Before Summer for the Gods
, his Pulitzer-winning history of the Scopes trial, Edward J. Larson wrote this incisive history of eugenics--the study of hereditary improvement of the human race through selective breeding--in the American South of the early 20th century.
Although Southerners were hardly the only people preoccupied with sex and race, their response to eugenic theories was recongizably distinctive in its enthusiasm. Larson provides a detailed analysis of the various state laws and public policies--and the forces behind their implementation. As he demonstrates, Southern eugenics was not merely a matter of preventing the "white race" from being "tainted" by African-American blood; great concern also existed regarding the widespread reproduction of the "unfit" (physically and mentally disabled), with sterilization frequently proposed as a solution. With his concise prose style, Larson makes this broad topic, which has continued relevance as our medical and genetic technologies become more and more refined, accessible to the general reader.
--This text refers to an out of print or unavailable edition of this title.
In prose as lean as it is graceful, historian Edward J. Larson of the University of Georgia provides in this work a highly illuminating account of the eugenics movement in Georgia and the five other deep South states (Alabama, Florida, Lousiana, Missippi, and South Carolina).
(Williard B. Gatewood Georgia Historical Quarterly
Edward Larson's study of the eugenic's movement in the Deep South is the most comprehensive examination to date of how eugenic science transplanted into social policy.
(Molly Ladd-Taylor Journal of Southern History
Larson's book will take its place beside Jim Jone's ground-breaking Bad Blood , the history of the Tuskegee syphillis experiment, as an example of how well-intentioned, progressive, scientistis and 'reformers' can misuse medicine. It is a model of thorough scholarship, creative analysis, and graceful writing, and it is as non-polemical as a book can be on such a disturbing subject.
(Wayne Flynt Florida Historical Quarterly
Larson's thoughtful analysis of issues involved when the state intervenes in the reproductive decisions of its citizens is both timely and persuasive.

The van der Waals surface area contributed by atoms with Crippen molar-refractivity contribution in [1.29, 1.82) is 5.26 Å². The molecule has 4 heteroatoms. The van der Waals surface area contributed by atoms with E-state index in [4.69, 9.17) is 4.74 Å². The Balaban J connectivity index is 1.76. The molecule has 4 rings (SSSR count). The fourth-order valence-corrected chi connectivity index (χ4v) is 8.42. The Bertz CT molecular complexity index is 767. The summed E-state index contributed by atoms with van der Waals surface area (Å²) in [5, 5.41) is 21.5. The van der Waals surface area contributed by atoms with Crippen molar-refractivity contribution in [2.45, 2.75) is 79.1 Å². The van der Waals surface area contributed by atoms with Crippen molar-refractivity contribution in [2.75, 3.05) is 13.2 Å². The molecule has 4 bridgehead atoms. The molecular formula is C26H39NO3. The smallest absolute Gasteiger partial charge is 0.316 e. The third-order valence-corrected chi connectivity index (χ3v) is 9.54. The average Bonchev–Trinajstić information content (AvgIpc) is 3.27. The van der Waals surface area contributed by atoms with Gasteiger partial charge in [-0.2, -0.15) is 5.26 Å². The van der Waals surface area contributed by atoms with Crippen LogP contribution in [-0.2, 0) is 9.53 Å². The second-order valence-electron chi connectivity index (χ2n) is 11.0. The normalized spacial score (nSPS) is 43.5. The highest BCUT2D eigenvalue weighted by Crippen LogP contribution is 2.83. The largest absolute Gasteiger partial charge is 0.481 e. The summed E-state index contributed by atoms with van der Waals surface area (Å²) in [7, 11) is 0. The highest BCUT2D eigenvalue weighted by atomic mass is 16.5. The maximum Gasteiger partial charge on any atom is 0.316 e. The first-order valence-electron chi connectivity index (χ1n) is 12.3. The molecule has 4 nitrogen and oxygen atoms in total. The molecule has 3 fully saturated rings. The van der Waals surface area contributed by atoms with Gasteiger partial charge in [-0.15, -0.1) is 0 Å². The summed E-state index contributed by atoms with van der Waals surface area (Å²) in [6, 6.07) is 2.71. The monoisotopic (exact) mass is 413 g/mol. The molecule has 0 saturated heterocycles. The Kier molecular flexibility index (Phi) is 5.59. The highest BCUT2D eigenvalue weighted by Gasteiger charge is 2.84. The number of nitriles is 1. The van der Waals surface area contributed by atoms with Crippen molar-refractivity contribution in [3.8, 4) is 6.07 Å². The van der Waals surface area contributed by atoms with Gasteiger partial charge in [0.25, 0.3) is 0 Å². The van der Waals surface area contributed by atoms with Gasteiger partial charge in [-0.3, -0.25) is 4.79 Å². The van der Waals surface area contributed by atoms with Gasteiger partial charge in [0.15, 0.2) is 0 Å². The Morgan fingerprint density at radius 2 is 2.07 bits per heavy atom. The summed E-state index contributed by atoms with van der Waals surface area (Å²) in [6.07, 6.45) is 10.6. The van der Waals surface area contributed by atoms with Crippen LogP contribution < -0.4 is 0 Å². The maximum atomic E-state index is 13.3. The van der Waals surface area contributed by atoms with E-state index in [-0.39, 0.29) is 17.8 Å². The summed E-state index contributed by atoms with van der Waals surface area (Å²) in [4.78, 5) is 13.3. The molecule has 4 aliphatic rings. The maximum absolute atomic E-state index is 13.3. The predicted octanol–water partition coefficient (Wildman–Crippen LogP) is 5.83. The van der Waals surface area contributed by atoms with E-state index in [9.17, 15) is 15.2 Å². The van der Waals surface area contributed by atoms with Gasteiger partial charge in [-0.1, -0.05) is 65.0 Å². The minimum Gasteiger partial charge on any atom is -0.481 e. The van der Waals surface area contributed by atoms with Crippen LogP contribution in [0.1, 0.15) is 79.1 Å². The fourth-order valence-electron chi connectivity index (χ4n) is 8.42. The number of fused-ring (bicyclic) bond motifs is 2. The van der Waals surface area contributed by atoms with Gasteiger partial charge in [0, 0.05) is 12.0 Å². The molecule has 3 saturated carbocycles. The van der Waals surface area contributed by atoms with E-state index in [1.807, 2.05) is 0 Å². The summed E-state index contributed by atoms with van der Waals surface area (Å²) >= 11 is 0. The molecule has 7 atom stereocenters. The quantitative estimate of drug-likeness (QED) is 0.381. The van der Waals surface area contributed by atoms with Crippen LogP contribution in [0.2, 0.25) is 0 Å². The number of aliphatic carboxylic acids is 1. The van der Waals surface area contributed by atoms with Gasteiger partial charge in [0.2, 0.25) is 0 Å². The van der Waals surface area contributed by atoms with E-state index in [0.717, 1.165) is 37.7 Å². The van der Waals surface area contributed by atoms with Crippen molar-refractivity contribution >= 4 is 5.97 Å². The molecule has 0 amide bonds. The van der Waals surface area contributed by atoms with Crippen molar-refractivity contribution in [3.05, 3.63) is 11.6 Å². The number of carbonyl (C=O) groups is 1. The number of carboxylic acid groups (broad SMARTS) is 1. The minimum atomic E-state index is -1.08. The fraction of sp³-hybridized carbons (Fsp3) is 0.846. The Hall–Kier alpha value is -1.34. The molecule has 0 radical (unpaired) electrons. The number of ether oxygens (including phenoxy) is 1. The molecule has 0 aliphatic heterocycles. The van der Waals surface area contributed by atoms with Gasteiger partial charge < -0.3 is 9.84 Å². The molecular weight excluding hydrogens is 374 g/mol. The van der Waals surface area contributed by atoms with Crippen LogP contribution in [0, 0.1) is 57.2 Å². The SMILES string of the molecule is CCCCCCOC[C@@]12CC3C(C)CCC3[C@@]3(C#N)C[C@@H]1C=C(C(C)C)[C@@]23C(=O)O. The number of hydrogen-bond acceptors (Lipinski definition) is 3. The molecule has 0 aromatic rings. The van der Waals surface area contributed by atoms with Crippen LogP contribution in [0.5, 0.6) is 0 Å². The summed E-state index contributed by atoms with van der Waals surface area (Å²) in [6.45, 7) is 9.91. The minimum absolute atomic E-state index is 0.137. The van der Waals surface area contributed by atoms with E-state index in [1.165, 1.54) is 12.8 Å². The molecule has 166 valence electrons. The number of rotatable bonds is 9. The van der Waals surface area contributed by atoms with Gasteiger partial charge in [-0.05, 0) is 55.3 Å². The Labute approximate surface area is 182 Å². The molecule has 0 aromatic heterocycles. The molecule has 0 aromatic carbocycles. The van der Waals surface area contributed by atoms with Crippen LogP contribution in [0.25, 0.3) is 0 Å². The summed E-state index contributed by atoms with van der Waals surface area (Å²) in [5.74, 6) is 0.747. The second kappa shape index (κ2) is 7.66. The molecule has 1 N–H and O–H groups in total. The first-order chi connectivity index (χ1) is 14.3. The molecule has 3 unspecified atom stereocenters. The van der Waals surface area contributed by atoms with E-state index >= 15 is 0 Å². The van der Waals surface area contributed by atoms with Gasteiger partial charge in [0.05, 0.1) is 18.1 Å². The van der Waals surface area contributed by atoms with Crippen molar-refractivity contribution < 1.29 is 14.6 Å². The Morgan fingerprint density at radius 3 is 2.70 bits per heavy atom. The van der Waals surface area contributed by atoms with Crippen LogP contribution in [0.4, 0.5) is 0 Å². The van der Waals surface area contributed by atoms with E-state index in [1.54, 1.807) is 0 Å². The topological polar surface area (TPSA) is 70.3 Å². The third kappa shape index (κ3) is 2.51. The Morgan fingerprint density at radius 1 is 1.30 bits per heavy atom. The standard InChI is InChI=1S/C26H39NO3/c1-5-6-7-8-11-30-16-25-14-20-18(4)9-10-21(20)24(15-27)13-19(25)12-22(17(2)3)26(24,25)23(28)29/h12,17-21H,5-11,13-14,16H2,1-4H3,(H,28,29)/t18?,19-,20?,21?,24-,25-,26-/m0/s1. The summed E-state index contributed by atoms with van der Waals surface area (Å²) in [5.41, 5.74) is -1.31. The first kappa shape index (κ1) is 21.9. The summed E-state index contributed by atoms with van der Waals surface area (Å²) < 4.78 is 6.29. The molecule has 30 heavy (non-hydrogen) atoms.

(Susan E. Ledert Journal of American History
Larson's book, the first tp focus particularily on the South, is also the first to provide a sustained view of eugenics policy-making. Larson discusses the source of eugenic ideas, the processes by which eugenicists lobbied for the laws, and the content of eugenics legislation. He also assseses the effects of such laws and factors that led to their eventual repeal. This study should stimulate and guide similar investigations of eugenics policy in other parts of the country.
(Nicole Hahn Rafter History of Education Quarterly
Physicians and historians will be richly rewarded by reading Larson's account of this region's eugenic practices and his admirable restraint from bootless moralizing. His values-respect for human rights and equality-are clearly stated in the last section, but his restraint in the text prods readers to draw their own conclusions.
(John C. Fletcher New England Journal of Medicine
An excellent book. Clearly conceived, very well organized, impressively researched, and nicely written, it adds a significant new chapter to the literature on the history of the eugenics movement in America. While previous scholarship sketched out the broad ideological contours of the movement, Larson focuses on the actual policymaking implications of this ideology.
(Leila Zenderland, California State University, Fullerton)
Analyzing eugenic reforms in the context of state policies, Larson's detailed and interesting study suggests that the [eugenics] movement did not necessarily follow the same pattern throughout the United States, but rather reflected the culture and history of particular regions.. His concerns are particularly salient these days when books like The Bell Curve are claiming that science supports concerns about the risk of degeneracy and the threats posed by 'dysgenic practices.'.
(Dorothy Nelken Journal of the American Medical Association
Required reading for all policy-makers called upon to tackle the complex issues integral to the applications of genetics to humans.
(Willard B. Gatewood Georgia Historical Quarterly
Sex, Race and Science is meticulously researched. It will undoubtedly be seen as the major resource on the history of involuntary sterilization laws in this region for a long time.
(Philip Reilly Medical Humanities Review